How Hyper-V Dynamic Memory improves virtual server density

How can Microsoft Hyper-V Dynamic Memory help me with my virtual server density?

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Hyper-V's Dynamic Memory feature allows organizations to use available memory more efficiently, which can help increase virtual server densities.

When you have a finite resource in virtualization, there will be contention, or demand, for that resource. In this respect, memory is no different from processor use and disk space. Microsoft added the Dynamic Memory feature in Windows Server 2008 R2 SP1 and later improved the feature in Windows Server 2012. The idea is simple: Memory becomes a resource shared among all virtual servers on the host.

In the past, many IT pros allocated a large amount of memory to keep virtual servers running at peak performance under the highest projected workload, even if the virtual server only needed that memory for short periods of time. This prevented other virtual machines (VMs) from accessing the memory and reduced the amount of virtual servers that could run on the host. To increase virtual server density, some admins under-allocated memory, which can negatively affect performance of all VMs.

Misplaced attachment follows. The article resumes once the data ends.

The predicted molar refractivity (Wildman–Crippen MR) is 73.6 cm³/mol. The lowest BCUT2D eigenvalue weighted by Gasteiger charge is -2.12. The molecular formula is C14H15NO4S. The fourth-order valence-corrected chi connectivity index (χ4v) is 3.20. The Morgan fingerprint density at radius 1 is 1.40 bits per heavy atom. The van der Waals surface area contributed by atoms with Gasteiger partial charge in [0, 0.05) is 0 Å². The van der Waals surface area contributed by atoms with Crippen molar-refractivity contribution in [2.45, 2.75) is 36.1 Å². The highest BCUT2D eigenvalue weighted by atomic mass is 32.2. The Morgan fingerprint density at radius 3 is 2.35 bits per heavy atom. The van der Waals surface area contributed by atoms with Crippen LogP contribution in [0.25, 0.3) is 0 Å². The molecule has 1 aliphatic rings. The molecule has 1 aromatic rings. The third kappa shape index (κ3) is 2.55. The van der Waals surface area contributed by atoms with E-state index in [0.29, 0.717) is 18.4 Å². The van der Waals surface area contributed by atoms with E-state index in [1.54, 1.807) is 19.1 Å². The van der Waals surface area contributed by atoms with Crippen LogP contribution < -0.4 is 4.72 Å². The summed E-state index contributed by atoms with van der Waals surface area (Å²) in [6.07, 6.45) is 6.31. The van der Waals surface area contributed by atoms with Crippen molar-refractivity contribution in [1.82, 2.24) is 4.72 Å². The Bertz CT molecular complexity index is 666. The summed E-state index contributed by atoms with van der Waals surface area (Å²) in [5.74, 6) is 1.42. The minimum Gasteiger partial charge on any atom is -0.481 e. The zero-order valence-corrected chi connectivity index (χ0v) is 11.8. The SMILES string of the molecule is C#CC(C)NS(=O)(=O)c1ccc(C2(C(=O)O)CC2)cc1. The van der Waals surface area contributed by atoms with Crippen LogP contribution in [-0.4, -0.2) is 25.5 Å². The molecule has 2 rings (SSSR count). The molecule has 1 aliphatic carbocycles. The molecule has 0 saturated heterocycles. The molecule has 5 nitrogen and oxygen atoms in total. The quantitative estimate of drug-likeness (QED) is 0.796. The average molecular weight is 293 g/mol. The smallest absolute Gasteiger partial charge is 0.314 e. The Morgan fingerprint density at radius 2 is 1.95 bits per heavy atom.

With the Dynamic Memory feature, as demands increase on a virtual server, Hyper-V adds memory to a level that will provide the best performance, as identified by the administrator. When demand decreases, unneeded memory resources are released into the shared pool and can be used by other virtual servers. This permits a higher virtual server density with better resource usage that’s flexible throughout the day as demands change.

Dynamic Memory is easy to configure, and in Windows Server 2012, an administrator can modify the maximum memory allocation while the virtual server is running. Doing this allows you to tweak and monitor for the best settings.

This was first published in November 2012

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